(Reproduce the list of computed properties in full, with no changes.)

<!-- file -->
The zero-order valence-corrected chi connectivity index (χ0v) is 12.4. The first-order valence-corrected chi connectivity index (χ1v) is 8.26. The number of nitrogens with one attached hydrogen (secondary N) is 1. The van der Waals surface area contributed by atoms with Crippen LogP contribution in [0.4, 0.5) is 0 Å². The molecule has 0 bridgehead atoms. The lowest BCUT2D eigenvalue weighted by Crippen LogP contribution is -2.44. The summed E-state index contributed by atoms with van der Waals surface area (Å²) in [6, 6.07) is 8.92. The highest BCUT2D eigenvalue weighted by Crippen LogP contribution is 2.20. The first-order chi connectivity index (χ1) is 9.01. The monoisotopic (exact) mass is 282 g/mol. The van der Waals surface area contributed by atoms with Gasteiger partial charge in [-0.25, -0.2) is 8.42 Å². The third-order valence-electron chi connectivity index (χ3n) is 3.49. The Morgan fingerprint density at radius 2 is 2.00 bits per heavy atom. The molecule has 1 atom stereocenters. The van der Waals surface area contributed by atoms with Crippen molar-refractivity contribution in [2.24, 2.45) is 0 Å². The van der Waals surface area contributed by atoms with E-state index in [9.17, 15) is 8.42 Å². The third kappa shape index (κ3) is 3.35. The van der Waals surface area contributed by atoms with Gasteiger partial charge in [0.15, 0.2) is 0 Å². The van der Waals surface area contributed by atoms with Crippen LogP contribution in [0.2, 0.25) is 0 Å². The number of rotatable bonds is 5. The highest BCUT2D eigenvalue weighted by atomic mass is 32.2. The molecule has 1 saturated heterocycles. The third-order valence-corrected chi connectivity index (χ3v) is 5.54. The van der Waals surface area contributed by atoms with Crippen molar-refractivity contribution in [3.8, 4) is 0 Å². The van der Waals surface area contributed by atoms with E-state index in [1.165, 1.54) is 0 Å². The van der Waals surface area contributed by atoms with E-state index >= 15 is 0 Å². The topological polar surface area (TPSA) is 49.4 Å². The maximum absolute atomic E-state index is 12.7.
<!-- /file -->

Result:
The zero-order valence-corrected chi connectivity index (χ0v) is 12.4. The first-order valence-corrected chi connectivity index (χ1v) is 8.26. The number of nitrogens with one attached hydrogen (secondary N) is 1. The van der Waals surface area contributed by atoms with Crippen LogP contribution in [0.4, 0.5) is 0 Å². The molecule has 0 bridgehead atoms. The lowest BCUT2D eigenvalue weighted by Crippen LogP contribution is -2.44. The summed E-state index contributed by atoms with van der Waals surface area (Å²) in [6, 6.07) is 8.92. The highest BCUT2D eigenvalue weighted by Crippen LogP contribution is 2.20. The first-order chi connectivity index (χ1) is 9.01. The monoisotopic (exact) mass is 282 g/mol. The van der Waals surface area contributed by atoms with Gasteiger partial charge in [-0.25, -0.2) is 8.42 Å². The third-order valence-electron chi connectivity index (χ3n) is 3.49. The Morgan fingerprint density at radius 2 is 2.00 bits per heavy atom. The molecule has 1 atom stereocenters. The van der Waals surface area contributed by atoms with Crippen molar-refractivity contribution in [2.24, 2.45) is 0 Å². The van der Waals surface area contributed by atoms with E-state index in [9.17, 15) is 8.42 Å². The third kappa shape index (κ3) is 3.35. The van der Waals surface area contributed by atoms with Gasteiger partial charge in [0.15, 0.2) is 0 Å². The van der Waals surface area contributed by atoms with Crippen LogP contribution in [0.2, 0.25) is 0 Å². The number of rotatable bonds is 5. The highest BCUT2D eigenvalue weighted by atomic mass is 32.2. The molecule has 1 saturated heterocycles. The third-order valence-corrected chi connectivity index (χ3v) is 5.54. The van der Waals surface area contributed by atoms with Crippen molar-refractivity contribution in [3.8, 4) is 0 Å². The van der Waals surface area contributed by atoms with E-state index in [1.165, 1.54) is 0 Å². The van der Waals surface area contributed by atoms with E-state index >= 15 is 0 Å². The topological polar surface area (TPSA) is 49.4 Å². The maximum absolute atomic E-state index is 12.7.